A serving of cooked pasta is ½ cup, but the average person eats around six servings at a time! This handy pasta portion cooker will help keep those pasta serving sizes in check. Use the basket to portion out 1–3 servings of your favorite smaller pasta noodle. Then place the basket in boiling water; when it is ready you just lift the basket out and the water will drain right into the pot! Then just add your favorite protein and sauce and enjoy. If you prefer skinnier noodles such as spaghetti or fettuccini, there is a hole on the basket to help measure the correct amount. Look for the pasta portion control container here.

Stainless Steel Vegetable Steamer

One product that I use almost nightly is the stainless steel veggie steamer. It is super easy to plop the steamer in a pan with a little water in the bottom. Fill it with your favorite veggie like broccoli, carrots, or cauliflower. Then cover with a lid and cook for around 10 minutes. Perfectly steamed veggies are the result with almost all of the nutrients intact since they aren’t submerged in water or cooked until they are mushy. You can purchase the vegetable steamer here.

Salad Dressing Shaker

One of the first foods you think of when trying to eat healthier is salad. However, you can make a bowl full of veggies very unhealthy if you top it with a high-fat processed salad dressing. If you have ever flipped over the bottle of salad dressing, a lot of ingredients are listed! To cut back on all of those additives, purchase this little salad dressing shaker to make your own. It comes in small and large depending on how much dressing you want to make and is easy to clean and use. Start with some heart-healthy olive oil and add your favorite spices to top your next salad. Purchase the salad dressing shaker here.

Collapsible Salad Bowl

Not having a plan for lunch can be a killer if you have to order in or go out each day. Instead, you could purchase this handy contraption to make bringing your own salads to work much more tasty. This space-saving bowl collapses for storage and has a tray on top for all sorts of toppings or sides. Toss a few whole-wheat crackers, veggies, diced chicken, tuna or egg, and your homemade salad dressing on top and you can have a balanced, high-fiber lunch without having to go out. A fork and spoon attach to the lid so you don’t have to go searching for one at the office. You can purchase the salad bowl here.

Olive Oil Sprayer

The benefits of a Mediterranean diet have been researched and proven. The base of that diet is using olive oil. However, even though olive oil is good for you, it is still very high in calories, so the key is to not overdo it. One way to help with this is to use an olive oil sprayer. This is another gadget that gets pulled out almost nightly at our house. Just spray your pan before adding your protein or veggie, or add a spritz to your cooked veggies when they are done. You can even spray your air-popped popcorn with it too! Just grab your favorite olive oil, fill the container, and spritz away! You can purchase a Misto here.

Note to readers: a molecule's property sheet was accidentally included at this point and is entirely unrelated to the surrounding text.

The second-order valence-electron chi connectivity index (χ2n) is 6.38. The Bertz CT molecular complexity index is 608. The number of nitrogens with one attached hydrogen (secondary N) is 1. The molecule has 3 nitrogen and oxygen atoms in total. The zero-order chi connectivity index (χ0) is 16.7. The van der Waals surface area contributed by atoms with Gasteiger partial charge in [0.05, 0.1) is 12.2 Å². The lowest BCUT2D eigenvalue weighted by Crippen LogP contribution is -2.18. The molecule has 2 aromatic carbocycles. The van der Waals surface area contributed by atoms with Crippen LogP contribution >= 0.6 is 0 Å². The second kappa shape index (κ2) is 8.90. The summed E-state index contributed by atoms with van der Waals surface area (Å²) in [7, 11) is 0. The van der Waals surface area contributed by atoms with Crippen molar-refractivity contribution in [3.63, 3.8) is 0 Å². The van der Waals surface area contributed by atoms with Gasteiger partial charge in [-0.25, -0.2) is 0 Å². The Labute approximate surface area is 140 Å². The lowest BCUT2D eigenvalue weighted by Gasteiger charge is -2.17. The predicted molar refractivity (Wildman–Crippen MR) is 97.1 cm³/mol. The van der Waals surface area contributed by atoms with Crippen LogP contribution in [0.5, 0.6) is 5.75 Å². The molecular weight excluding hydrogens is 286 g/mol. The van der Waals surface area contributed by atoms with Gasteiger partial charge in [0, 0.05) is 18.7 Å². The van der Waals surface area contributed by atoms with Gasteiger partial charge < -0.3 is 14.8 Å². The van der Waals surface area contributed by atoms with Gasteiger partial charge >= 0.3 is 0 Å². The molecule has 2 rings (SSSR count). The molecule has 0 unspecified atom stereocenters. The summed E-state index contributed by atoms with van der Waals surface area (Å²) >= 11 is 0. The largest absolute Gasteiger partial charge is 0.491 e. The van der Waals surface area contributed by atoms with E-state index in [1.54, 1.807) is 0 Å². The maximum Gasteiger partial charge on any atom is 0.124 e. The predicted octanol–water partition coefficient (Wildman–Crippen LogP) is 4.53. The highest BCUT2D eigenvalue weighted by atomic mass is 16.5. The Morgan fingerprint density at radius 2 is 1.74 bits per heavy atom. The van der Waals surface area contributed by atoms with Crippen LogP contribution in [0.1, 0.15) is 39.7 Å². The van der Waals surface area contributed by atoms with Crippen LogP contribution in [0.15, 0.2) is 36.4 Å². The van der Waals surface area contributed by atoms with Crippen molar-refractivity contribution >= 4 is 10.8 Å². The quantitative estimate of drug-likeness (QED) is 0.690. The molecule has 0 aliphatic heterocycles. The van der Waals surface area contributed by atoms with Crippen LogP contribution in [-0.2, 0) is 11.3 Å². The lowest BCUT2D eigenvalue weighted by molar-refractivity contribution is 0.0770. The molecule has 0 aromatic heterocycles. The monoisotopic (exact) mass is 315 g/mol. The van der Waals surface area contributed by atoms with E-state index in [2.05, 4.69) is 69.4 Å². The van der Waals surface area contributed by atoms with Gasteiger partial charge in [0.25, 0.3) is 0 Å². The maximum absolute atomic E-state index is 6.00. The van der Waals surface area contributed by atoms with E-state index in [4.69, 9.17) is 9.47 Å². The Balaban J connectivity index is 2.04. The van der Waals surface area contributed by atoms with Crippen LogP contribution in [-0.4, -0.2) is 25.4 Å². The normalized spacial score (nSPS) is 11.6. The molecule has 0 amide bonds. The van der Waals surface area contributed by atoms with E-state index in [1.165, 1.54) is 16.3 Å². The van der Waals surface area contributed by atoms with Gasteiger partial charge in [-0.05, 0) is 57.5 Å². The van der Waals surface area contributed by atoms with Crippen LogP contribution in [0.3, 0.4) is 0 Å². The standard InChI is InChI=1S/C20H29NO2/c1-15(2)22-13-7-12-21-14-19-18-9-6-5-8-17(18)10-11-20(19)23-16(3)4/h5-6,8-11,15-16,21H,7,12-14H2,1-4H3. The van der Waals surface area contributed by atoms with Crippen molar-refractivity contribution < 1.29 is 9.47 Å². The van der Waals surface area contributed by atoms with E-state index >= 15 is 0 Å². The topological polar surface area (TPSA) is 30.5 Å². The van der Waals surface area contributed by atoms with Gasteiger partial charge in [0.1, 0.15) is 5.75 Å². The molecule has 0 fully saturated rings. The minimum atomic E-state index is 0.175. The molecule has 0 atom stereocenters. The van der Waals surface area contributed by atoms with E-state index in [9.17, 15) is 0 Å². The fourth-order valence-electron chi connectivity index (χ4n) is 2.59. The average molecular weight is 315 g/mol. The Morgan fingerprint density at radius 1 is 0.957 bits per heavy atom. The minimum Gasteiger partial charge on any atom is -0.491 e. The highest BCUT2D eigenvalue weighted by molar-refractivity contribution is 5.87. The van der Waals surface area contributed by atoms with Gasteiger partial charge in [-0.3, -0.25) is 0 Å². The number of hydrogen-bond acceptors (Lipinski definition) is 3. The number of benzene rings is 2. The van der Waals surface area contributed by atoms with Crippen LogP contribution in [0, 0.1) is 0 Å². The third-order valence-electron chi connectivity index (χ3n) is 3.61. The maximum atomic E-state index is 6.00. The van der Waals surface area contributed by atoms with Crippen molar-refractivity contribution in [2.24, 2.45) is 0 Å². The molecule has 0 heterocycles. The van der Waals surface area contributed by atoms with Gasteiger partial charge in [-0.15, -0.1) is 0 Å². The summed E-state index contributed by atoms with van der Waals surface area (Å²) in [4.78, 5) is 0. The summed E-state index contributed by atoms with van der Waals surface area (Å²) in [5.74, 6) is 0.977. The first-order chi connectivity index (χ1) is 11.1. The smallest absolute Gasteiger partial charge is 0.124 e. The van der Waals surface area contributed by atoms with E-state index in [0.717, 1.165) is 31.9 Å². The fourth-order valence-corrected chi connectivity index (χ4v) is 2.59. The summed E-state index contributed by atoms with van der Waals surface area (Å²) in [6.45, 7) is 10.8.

Hopefully one or all of these gadgets will find their way into your kitchen soon!

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This blog was written by Angie Mitchell, RD, Wellness Coordinator. To find out more about the NIFS bloggers, click here.

Topics: nutrition healthy eating lunch cooking fats portion control salad

10 Foods That Will Keep You Satisfied with Fiber, Protein, and More

GettyImages-855098134Are you one of those people who are always hungry? Are you constantly thinking about your next meal or snack and what you’re going to eat? The issue could be that you aren’t choosing meals or snacks that fill you up and keep you satisfied. So the alternative is grazing constantly to get that full feeling.

Luckily there are lots of foods out there that are filling and will keep you satisfied longer. These foods are ones that are high in protein, fiber, or good-for-you fat. Here’s a list of 10 foods to choose when you want to stay fuller longer.

  • Nuts: Nuts have all three things that help keep you full: healthy fat, protein, and fiber. The key is to stick to a serving size because they are calorie dense. Measure out an ounce and enjoy all types of nuts at snack time or meals to keep you full.
  • Avocado: Loaded with good-for-you fat, these tasty treats are a nice addition to a sandwich or salad, or as a dip for veggies. Like nuts, they are very calorie dense, though, so a little goes a long way. Stick to a fourth of an avocado as a serving and enjoy the benefits of staying satisfied.
  • Eggs: Studies have found that protein keeps you more full than carbs. When you eat eggs versus a bagel for breakfast, the eggs win every time for post-meal satisfaction. Start your day with this complete protein; grab a hard-boiled egg for a snack or add it to your salad at lunch and enjoy staying fuller longer.
  • Popcorn: This tasty snack is high in fiber, which helps with the full factor. It also takes up a lot of volume, which means a serving size is pretty large (3 cups!) for a snack. So, if you like to reach for a larger snack, popcorn could be your new go-to item!
  • Berries: Loaded with fiber, these sweet and tasty fruits are an excellent way to increase your fullness factor. They can easily be added to breakfast, lunch, dinner, or snack time. The cancer-fighting antioxidants are just an added bonus.
  • Cottage cheese: Dairy foods are high in protein, which is a plus for keeping you full. Cottage cheese is also a great way to vary your snack routine. Toss in some fruit, veggies, or nuts for some crunch, and every day can be a different experience.